This is what Jesus said so often. We must change and become like little children who know that they are not meant to be self-reliant. They simply and joyfully look to their parents for care and protection. Of course, we are not children, and we have to learn to grow up and to be responsible; but we should never forget that we are dependent upon God and we should learn to delight in this dependence. We can never become mature without it, for human maturity is maturity in love and our deepest love is our communion with God.
The feast of the Most Holy Body and Blood of Christ highlights this dependence. We are hungry and thirsty and we approach the table of the Lord and hold out our hands to receive the life-giving bread and to drink the life-giving wine. God has made us for himself and we are hungry and thirsty to receive the life and the love which he offers us. At the Eucharist we express our need and come to God to receive his most precious gift.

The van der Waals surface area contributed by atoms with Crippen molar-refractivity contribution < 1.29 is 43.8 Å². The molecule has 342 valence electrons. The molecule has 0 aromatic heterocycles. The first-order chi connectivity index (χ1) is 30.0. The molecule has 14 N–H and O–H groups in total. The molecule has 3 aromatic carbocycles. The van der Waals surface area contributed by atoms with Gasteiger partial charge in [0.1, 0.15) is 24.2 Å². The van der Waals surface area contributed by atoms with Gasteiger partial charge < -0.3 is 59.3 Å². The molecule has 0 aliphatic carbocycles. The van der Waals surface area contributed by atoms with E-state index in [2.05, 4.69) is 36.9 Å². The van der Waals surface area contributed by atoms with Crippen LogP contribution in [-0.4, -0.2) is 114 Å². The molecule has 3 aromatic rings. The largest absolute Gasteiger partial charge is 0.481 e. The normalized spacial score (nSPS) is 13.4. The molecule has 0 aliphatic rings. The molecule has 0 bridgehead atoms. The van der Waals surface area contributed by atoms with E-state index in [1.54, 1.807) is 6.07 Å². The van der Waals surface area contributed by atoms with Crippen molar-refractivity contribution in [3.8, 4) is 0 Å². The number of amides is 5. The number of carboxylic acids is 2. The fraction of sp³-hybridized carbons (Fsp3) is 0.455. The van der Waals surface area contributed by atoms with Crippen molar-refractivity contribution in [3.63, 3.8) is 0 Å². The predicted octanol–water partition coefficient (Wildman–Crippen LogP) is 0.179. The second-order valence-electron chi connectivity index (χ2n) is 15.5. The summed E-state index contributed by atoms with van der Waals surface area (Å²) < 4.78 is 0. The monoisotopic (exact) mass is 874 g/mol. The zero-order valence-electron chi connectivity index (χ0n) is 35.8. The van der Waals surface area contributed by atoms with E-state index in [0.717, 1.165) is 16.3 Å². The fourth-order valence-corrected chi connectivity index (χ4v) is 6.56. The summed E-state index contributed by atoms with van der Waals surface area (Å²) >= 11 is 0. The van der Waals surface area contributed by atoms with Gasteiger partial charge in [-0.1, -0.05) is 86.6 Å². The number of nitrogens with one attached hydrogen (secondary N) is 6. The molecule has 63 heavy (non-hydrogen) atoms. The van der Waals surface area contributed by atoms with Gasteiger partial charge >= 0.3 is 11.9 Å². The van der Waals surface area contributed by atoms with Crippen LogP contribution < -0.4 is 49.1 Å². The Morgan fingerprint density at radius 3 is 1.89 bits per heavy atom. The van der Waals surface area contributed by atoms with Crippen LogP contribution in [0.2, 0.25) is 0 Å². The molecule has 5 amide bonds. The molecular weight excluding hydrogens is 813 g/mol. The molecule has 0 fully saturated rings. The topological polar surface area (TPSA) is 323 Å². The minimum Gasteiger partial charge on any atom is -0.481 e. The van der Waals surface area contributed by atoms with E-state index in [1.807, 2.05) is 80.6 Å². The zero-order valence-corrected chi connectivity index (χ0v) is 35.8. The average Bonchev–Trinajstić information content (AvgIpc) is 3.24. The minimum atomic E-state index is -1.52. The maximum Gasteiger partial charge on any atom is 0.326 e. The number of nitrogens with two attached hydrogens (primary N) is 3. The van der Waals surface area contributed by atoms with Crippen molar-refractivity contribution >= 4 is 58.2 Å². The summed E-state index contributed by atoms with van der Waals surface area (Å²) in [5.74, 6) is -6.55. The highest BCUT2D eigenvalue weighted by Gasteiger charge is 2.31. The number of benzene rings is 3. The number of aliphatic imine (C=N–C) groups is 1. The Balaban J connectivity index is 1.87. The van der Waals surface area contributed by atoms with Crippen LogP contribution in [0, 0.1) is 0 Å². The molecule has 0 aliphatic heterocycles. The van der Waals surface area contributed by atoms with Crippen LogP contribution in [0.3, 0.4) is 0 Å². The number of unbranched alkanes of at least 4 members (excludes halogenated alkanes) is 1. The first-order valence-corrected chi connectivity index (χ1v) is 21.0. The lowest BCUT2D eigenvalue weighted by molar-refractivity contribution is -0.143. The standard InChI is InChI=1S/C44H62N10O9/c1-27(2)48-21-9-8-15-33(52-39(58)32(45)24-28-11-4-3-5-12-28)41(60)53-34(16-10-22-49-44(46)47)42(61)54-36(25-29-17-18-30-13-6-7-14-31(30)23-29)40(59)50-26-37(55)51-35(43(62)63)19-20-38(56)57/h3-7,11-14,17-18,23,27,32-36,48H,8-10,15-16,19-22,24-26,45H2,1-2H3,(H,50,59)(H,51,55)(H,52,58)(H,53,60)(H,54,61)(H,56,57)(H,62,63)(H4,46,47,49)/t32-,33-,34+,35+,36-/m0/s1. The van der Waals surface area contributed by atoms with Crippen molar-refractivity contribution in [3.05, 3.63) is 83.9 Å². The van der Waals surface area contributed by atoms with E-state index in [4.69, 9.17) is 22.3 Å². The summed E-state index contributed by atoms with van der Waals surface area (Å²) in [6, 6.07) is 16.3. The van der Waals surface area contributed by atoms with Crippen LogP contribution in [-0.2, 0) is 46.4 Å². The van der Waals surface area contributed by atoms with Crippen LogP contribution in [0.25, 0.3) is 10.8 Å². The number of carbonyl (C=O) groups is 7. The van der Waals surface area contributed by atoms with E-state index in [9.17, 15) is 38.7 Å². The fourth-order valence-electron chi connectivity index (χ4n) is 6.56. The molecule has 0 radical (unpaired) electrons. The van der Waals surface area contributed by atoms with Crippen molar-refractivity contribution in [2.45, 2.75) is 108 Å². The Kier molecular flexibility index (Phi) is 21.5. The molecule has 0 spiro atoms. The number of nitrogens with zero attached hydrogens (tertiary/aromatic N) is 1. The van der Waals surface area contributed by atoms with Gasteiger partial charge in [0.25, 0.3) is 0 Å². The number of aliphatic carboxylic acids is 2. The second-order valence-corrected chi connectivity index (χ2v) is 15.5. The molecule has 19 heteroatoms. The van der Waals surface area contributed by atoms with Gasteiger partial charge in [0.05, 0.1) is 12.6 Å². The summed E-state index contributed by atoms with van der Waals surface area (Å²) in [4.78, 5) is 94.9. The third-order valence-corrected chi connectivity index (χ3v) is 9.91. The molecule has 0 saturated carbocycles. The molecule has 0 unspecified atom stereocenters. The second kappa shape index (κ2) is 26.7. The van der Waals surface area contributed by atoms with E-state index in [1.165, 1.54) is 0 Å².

There are two levels at which we are to understand the nature of the gift which we receive in communion. Both are expressed in today’s Second Reading. Paul says: ‘We who are many are one body, for we all partake of the one bread’ (1 Corinthians 10:17). On one level we are expressing our need to belong. We are not meant to be living in isolation. When we share the one bread and when we drink from the one cup we give expression to the communion which we have with each other. When we approach the table at communion, the person offering us communion says: ‘The Body of Christ’ and we reply ‘Amen’. Saint Augustine reminds us that ‘the body of Christ’ is referring to us as a community. So, when we say ‘Amen’, we are committing ourselves to love our brothers and sisters and to live as a member of his body: ‘What you hear’, says Augustine, ‘is “the Body of Christ” and you answer “Amen”. So be a member of the body of Christ in order to make that “Amen” true’ (Sermon 3.7).